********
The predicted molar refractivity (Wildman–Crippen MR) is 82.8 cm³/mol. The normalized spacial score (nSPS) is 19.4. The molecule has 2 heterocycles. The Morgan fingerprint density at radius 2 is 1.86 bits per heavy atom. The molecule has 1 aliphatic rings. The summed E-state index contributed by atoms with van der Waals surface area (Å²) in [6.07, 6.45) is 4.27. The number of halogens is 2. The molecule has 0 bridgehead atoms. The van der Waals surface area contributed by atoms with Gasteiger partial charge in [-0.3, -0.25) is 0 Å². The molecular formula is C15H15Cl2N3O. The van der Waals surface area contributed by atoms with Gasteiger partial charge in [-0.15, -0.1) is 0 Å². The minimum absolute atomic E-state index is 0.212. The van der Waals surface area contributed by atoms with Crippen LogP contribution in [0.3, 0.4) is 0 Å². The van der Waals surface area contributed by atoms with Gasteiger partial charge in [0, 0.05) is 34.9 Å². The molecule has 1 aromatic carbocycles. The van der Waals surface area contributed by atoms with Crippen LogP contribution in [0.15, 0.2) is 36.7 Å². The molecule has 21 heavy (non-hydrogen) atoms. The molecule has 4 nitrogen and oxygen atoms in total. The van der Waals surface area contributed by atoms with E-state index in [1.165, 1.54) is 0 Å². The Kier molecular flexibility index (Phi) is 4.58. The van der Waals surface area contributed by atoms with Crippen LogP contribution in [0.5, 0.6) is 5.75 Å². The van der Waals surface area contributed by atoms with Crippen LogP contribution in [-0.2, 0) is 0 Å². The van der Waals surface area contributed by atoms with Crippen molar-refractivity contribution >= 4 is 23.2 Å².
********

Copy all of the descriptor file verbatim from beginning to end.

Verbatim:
The predicted molar refractivity (Wildman–Crippen MR) is 82.8 cm³/mol. The normalized spacial score (nSPS) is 19.4. The molecule has 2 heterocycles. The Morgan fingerprint density at radius 2 is 1.86 bits per heavy atom. The molecule has 1 aliphatic rings. The summed E-state index contributed by atoms with van der Waals surface area (Å²) in [6.07, 6.45) is 4.27. The number of halogens is 2. The molecule has 0 bridgehead atoms. The van der Waals surface area contributed by atoms with Gasteiger partial charge in [-0.3, -0.25) is 0 Å². The molecular formula is C15H15Cl2N3O. The van der Waals surface area contributed by atoms with Gasteiger partial charge in [-0.15, -0.1) is 0 Å². The minimum absolute atomic E-state index is 0.212. The van der Waals surface area contributed by atoms with Crippen LogP contribution in [0.3, 0.4) is 0 Å². The van der Waals surface area contributed by atoms with Gasteiger partial charge in [0, 0.05) is 34.9 Å². The molecule has 1 aromatic carbocycles. The van der Waals surface area contributed by atoms with Crippen LogP contribution in [0.15, 0.2) is 36.7 Å². The molecule has 21 heavy (non-hydrogen) atoms. The molecule has 4 nitrogen and oxygen atoms in total. The van der Waals surface area contributed by atoms with E-state index in [1.165, 1.54) is 0 Å². The Kier molecular flexibility index (Phi) is 4.58. The van der Waals surface area contributed by atoms with Crippen LogP contribution in [0.5, 0.6) is 5.75 Å². The van der Waals surface area contributed by atoms with Crippen LogP contribution in [-0.2, 0) is 0 Å². The van der Waals surface area contributed by atoms with Crippen molar-refractivity contribution >= 4 is 23.2 Å².